Youth Employment Bill on Governor’s Desk
House Bill 1301, the youth employment certificate bill is awaiting the Governor’s approval.
It is challenging for teens to find employment, but New Hampshire law puts an unfair hurdle in place for non-public school students. The existing statute is intended to ensure that students under age 16 would not face academic hardships due to employment and the authorizer, the public school principal or district superintendent, affirms or denies the certificate based on the student’s academic history. However RSA 276-A:5 presents an arbitrary burden for private, charter, and home educated students who seek employment certificates as it requires authorization by school administrators who are not involved in their education.
House Bill 1301 puts the authority in the hands of parents, as they know how their children are performing academically and what strain, if any, employment would put on their school work. Parents have access to their children’s academic performance information from the schools and are able to monitor it for signs of difficulties. They are also more likely to notice signs of distress before it appears on a report card. Obviously, if the student is homeschooled, the parents are already responsible for directing the child’s education and have an in-depth familiarity with the academic demands and performance.
Many superintendents find it awkward to be authorizers for students they do not know, so why not put the responsibility in the hands of the adults closest to them, their parents.
Opponents argued that the statute provides a safety net if the child is employed in a dangerous job. The assumption is unreasonable. That duty goes far beyond the scope of any superintendent’s responsibilities and is not the function of the authorization in this statute. The role is to oversee any impact the job has on the student’s academic performance; one that a parent may fulfill. Federal and state safety requirements are well established and are intended to protect all workers with consequences to employers who put their employees in jeopardy. That is not changed by this bill and these concerns go beyond the scope of this legislation. This bill also does not alter what kinds of employment youth may accept.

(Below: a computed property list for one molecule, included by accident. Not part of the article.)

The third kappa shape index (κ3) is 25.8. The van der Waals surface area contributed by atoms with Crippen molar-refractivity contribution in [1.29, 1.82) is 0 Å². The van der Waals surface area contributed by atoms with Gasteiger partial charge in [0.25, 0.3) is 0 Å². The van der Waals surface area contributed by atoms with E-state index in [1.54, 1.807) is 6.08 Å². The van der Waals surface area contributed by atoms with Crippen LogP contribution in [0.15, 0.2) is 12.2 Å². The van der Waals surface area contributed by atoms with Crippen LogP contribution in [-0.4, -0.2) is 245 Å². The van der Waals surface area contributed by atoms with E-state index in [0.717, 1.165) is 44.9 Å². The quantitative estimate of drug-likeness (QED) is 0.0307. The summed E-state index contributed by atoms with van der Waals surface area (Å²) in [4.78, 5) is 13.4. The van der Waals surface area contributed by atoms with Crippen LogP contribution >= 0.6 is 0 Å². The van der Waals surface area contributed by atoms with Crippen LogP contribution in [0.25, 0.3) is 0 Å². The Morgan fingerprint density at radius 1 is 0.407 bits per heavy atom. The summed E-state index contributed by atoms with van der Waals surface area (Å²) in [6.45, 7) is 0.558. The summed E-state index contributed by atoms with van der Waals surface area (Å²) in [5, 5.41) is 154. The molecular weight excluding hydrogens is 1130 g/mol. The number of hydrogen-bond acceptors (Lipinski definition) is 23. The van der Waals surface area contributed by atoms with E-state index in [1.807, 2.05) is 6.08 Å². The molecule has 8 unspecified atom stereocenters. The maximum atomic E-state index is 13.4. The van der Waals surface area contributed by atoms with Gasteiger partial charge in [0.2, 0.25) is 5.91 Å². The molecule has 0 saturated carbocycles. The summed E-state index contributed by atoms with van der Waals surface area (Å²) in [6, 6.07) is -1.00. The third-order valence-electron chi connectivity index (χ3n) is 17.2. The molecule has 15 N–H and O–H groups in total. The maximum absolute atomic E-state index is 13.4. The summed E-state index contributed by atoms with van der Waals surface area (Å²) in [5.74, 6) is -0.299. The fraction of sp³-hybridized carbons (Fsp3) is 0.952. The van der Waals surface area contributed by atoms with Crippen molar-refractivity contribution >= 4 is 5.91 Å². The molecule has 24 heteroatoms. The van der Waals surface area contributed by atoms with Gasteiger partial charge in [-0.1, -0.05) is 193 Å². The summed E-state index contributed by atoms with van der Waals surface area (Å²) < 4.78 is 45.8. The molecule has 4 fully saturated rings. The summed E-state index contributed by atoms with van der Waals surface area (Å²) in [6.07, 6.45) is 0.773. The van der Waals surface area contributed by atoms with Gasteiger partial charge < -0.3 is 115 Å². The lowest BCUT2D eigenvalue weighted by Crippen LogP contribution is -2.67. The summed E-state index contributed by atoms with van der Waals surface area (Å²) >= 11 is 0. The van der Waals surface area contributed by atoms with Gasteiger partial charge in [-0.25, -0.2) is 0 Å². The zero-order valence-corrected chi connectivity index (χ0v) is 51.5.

Additionally some critics claimed that parents may force their minor children into jobs and there would be no third-party adult to safeguard students. That speaks to a total distrust of parents and alleges they would put their children, or at least their academics, deliberately at risk.
RSA 276-A:4 already authorizes parents to approve employment for students aged 16 or 17 years old. HB 1301 is a logical extension of existing statute.
This bill passed both the Senate and House in voice votes without any discussion. Hopefully this is a positive sign heading to the corner office.
Please contact Governor Hassan urging her to allow them to pass into law. Her phone number is 603-271-2121. Her office may also be contacted through their website. Alternatively you can email her staff, Amberlee Barbagallo, executive assistant, at firstname.lastname@example.org or Pamela Walsh, her Chief of Staff, at email@example.com.
Recommended talking points:
— Current NH law puts an unfair hurdle in place for all non-public school students seeking employment.
— Current law forces public school superintendents and principals in a role of responsibility for students they do not know.
— This bill puts the responsibility in the hands of adults closest to the students, their parents, who would see evidence of academic distress well before it appears on a report card.
— The bill does not change any federal or state safety requirements that protect all workers with consequences to employers who put their employees in jeopardy.
— The bill also does not alter what types of jobs youth may accept.
— It is a logical extension of current statute because it already allows parents to approve employment for students aged 16 or 17 years old.
— At a time when people recognize that college is not for everyone and schools encourage more project-based learning, this makes basic common sense.
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